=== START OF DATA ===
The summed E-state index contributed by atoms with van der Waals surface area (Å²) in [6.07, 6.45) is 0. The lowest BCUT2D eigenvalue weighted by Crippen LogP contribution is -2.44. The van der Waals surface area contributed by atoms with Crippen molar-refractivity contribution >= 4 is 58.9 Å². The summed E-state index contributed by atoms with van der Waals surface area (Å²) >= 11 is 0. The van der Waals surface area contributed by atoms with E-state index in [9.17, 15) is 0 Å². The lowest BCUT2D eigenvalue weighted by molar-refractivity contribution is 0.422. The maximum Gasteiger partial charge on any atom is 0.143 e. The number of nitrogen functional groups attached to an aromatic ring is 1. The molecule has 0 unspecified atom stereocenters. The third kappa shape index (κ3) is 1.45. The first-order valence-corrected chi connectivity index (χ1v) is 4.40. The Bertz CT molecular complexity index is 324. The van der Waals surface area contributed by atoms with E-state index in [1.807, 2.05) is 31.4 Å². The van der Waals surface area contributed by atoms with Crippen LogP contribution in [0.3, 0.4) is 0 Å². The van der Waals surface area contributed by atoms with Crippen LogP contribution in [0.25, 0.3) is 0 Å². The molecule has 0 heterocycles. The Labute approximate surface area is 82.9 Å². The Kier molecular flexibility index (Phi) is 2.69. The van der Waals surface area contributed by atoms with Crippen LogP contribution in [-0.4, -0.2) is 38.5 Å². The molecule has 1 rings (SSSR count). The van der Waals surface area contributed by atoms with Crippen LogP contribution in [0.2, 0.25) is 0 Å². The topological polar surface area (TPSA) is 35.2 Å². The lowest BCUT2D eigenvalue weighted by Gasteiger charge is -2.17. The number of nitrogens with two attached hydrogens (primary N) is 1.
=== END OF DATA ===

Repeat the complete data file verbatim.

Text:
The summed E-state index contributed by atoms with van der Waals surface area (Å²) in [6.07, 6.45) is 0. The lowest BCUT2D eigenvalue weighted by Crippen LogP contribution is -2.44. The van der Waals surface area contributed by atoms with Crippen molar-refractivity contribution >= 4 is 58.9 Å². The summed E-state index contributed by atoms with van der Waals surface area (Å²) >= 11 is 0. The van der Waals surface area contributed by atoms with E-state index in [9.17, 15) is 0 Å². The lowest BCUT2D eigenvalue weighted by molar-refractivity contribution is 0.422. The maximum Gasteiger partial charge on any atom is 0.143 e. The number of nitrogen functional groups attached to an aromatic ring is 1. The molecule has 0 unspecified atom stereocenters. The third kappa shape index (κ3) is 1.45. The first-order valence-corrected chi connectivity index (χ1v) is 4.40. The Bertz CT molecular complexity index is 324. The van der Waals surface area contributed by atoms with E-state index in [1.807, 2.05) is 31.4 Å². The van der Waals surface area contributed by atoms with Crippen LogP contribution in [0.3, 0.4) is 0 Å². The van der Waals surface area contributed by atoms with Crippen LogP contribution in [0.25, 0.3) is 0 Å². The molecule has 0 heterocycles. The Labute approximate surface area is 82.9 Å². The Kier molecular flexibility index (Phi) is 2.69. The van der Waals surface area contributed by atoms with Crippen LogP contribution in [-0.4, -0.2) is 38.5 Å². The molecule has 1 rings (SSSR count). The van der Waals surface area contributed by atoms with Crippen LogP contribution in [0.2, 0.25) is 0 Å². The topological polar surface area (TPSA) is 35.2 Å². The lowest BCUT2D eigenvalue weighted by Gasteiger charge is -2.17. The number of nitrogens with two attached hydrogens (primary N) is 1.